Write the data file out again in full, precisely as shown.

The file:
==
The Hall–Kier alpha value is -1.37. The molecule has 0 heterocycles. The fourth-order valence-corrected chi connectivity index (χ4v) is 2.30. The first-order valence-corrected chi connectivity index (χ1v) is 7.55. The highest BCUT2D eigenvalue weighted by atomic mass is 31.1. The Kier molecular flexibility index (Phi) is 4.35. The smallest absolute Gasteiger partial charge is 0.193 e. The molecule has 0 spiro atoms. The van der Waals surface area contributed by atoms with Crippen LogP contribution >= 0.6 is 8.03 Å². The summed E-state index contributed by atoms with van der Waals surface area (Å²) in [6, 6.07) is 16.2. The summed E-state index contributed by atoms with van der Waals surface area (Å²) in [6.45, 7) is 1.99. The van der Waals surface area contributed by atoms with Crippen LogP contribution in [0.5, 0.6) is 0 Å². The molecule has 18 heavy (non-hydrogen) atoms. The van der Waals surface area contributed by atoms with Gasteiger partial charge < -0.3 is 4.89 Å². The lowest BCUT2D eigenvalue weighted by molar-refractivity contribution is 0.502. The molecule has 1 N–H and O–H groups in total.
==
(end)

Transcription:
The Hall–Kier alpha value is -1.37. The molecule has 0 heterocycles. The fourth-order valence-corrected chi connectivity index (χ4v) is 2.30. The first-order valence-corrected chi connectivity index (χ1v) is 7.55. The highest BCUT2D eigenvalue weighted by atomic mass is 31.1. The Kier molecular flexibility index (Phi) is 4.35. The smallest absolute Gasteiger partial charge is 0.193 e. The molecule has 0 spiro atoms. The van der Waals surface area contributed by atoms with Crippen LogP contribution >= 0.6 is 8.03 Å². The summed E-state index contributed by atoms with van der Waals surface area (Å²) in [6, 6.07) is 16.2. The summed E-state index contributed by atoms with van der Waals surface area (Å²) in [6.45, 7) is 1.99. The van der Waals surface area contributed by atoms with Crippen LogP contribution in [0.5, 0.6) is 0 Å². The molecule has 18 heavy (non-hydrogen) atoms. The van der Waals surface area contributed by atoms with Gasteiger partial charge < -0.3 is 4.89 Å². The lowest BCUT2D eigenvalue weighted by molar-refractivity contribution is 0.502. The molecule has 1 N–H and O–H groups in total.